By Suvir Rathore


From computers to communication, quantum mechanics plays an important role in modern technology, however, the future seems far more promising with new ideas which could prove to be revolutionary.

Quantum mechanics is the theory that describes the fundamental laws of physics on a miniscule scale, correctly predicting almost everything that has an effect on the microscopic and macroscopic world. Quantum field theory describes systems using maths accurately predicting everything to immense precision. There are still many uncertainties such as how quantum entanglement works and how gravity is linked with the other 3 fundamental forces, however we have been able to exploit several aspects of quantum mechanics for practical use.

The reason why quantum mechanics are being used for upcoming technology is that to make technology more efficient, we need to increase its speed, reduce its carrying size and make sure the minimal amount of energy is used to complete a process. Since quantum physics explains the details of the microscopic world, exploiting its uses can have major consequences on the microscopic world, perfect for use in technology.

Currently the fastest computing machines are supercomputers able to process information in the form of bytes where one can have a capacity of up to 40 petabytes! However a quantum computer will only need just 50 (quantum) bits to make it millions of times faster than supercomputers. This is because qubits can exist in state of 0 and 1, so adding a qubit increases the possibilities exponentially, resulting in quantum computers to be much faster at calculations and able to complete tasks that would have been impossible to do with a supercomputer. In addition to this, due to the entangled state of the quantum bits, only one has to be measured as the other one will naturally have the opposite feature, meaning the same processing power can be achieved with only half the energy (or measurements).

A centimetre-sized silicon chip that has two parallel superconducting oscillators and quantum-circuit refrigerators connected to them.

A centimetre-sized silicon chip that has two parallel superconducting oscillators and quantum-circuit refrigerators connected to them.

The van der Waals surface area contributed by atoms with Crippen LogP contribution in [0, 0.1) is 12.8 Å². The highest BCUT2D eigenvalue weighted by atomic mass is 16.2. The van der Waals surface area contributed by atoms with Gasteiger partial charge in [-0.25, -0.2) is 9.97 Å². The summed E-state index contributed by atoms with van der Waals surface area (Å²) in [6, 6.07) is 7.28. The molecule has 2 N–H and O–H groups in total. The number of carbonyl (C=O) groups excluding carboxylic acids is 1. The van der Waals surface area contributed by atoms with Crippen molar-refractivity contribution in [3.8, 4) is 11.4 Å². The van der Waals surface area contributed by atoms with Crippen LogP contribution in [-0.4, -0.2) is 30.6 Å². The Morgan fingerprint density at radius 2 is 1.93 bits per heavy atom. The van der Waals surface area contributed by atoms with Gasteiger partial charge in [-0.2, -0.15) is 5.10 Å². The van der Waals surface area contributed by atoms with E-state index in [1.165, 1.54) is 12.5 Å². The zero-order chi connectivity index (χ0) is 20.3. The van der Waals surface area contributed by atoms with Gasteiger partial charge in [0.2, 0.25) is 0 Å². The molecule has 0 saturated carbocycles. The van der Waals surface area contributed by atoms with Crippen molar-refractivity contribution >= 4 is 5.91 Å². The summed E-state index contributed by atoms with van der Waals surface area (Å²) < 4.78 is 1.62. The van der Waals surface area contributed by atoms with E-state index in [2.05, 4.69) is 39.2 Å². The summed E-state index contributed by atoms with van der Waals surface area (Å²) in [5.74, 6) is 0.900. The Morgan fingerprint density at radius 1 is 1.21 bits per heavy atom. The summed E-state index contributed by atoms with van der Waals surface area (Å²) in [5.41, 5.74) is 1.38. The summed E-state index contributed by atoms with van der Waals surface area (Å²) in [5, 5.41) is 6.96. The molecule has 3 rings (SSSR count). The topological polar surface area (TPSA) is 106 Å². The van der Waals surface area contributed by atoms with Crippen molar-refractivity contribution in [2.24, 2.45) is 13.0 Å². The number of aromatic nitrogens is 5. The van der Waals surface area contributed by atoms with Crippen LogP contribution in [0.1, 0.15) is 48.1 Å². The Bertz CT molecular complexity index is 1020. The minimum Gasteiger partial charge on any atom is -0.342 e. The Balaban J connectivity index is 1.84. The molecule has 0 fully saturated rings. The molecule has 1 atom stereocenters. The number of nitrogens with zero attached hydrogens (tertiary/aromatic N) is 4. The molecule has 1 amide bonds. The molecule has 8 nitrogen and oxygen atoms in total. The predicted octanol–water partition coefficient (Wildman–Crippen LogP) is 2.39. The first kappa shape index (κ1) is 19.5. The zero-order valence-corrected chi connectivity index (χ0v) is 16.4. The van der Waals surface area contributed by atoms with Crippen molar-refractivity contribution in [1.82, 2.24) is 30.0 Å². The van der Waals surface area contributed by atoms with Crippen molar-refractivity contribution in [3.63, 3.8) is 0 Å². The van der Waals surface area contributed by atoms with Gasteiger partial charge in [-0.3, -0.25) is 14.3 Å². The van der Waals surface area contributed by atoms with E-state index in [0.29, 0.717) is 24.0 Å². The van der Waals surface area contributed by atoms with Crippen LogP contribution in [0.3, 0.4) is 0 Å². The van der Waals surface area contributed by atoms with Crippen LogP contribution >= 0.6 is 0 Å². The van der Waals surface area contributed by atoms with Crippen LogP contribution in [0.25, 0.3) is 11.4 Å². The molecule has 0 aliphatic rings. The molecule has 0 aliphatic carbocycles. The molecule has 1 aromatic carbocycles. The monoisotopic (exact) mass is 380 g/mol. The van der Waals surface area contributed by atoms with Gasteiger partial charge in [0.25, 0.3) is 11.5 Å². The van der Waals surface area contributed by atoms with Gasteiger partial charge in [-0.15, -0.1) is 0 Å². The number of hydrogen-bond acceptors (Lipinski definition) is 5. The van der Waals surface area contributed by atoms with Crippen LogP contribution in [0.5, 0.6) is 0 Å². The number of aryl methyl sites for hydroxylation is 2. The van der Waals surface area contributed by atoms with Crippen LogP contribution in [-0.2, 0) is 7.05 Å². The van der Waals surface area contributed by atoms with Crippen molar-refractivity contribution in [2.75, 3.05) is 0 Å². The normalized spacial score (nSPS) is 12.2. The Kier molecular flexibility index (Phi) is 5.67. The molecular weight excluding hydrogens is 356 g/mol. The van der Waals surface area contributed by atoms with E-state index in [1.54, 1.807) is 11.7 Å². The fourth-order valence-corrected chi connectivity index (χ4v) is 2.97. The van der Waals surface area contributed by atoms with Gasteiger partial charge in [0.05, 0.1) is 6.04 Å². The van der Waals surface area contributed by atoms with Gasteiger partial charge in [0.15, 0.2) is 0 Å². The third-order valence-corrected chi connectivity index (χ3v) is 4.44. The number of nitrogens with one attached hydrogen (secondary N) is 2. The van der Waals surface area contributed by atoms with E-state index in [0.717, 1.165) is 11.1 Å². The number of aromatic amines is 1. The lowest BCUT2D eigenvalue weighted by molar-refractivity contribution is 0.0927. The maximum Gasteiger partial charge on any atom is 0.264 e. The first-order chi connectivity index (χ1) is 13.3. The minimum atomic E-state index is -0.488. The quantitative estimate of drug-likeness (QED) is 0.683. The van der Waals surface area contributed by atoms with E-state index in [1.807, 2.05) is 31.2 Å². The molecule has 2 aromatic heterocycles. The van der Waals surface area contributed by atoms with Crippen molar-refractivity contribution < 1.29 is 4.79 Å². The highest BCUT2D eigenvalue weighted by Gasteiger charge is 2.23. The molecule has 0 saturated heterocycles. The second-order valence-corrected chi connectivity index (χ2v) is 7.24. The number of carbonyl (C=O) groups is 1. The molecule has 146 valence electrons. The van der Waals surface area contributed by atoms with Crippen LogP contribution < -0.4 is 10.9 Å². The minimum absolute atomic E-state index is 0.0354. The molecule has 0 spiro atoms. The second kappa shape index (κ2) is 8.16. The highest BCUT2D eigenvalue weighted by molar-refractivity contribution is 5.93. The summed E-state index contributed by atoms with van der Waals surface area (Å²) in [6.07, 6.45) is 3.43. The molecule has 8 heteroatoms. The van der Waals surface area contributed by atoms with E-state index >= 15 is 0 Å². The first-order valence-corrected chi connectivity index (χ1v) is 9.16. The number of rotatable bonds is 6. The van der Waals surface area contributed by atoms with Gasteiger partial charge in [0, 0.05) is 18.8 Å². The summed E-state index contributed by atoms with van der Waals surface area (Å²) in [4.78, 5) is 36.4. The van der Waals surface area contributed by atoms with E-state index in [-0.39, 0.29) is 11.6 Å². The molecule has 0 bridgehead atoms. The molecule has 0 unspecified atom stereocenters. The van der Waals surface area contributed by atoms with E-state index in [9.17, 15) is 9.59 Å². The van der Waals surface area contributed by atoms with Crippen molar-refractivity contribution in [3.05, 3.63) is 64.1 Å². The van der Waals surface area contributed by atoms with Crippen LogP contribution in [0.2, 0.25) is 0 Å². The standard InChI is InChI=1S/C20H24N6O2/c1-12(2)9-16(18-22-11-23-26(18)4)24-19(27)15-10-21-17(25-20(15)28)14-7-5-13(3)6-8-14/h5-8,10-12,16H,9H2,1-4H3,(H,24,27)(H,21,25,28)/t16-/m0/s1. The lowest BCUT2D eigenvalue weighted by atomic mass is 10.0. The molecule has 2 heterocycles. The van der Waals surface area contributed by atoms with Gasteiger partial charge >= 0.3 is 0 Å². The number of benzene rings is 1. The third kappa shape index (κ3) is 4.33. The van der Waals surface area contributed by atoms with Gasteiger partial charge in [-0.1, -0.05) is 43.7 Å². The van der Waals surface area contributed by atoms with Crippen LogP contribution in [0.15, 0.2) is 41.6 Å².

Quantum entanglement (where the two unobserved particles do not have independent quantum states) can also make security so strong that it cannot be hacked at all. This form of quantum cryptography sends information by sending a key, embedded in particles of light, and then an embedded message which can only be decrypted with the original key. This means to hack it you will have to have a key which can only be captured by intercepting the light particles, and if done then it can easily be tracked as to where the hackers attempted to gain access to the message, thus exposing the hackers and keeping the message purely private.

China have in fact already implemented this idea with the first successful quantum message being sent over 1200km, which shows great hope for potential global communication. Quantum cryptography can also be used for banking and state security since online services are now an integrated part of our society.

Another use of quantum physics is nuclear fusion. Currently nuclear fusion is not viable, as it would require more energy to fuse hydrogen nuclei then we would get out of it. However, the sun is approximately 10 times cooler than what it should be for fusion is to take place. The reason the sun allows fusion to happen is through a process called quantum tunnelling where particles can gain an immense velocity due to Heisenberg’s uncertainty principle (which dictates the randomness of the wave function of the particle determining its momentum and position). If we are able to master a way to exploit quantum tunnelling we could viably construct fusion plants and harness the energy released (which is far greater than nuclear fission). The energy from such fusion reactions could easily power most of the world’s electronics sustainably resulting in far more efficiently powered technology as well as helping tackle the problem of global warming. If Scientists are able to tackle this conundrum, the quantum future is most certainly bright.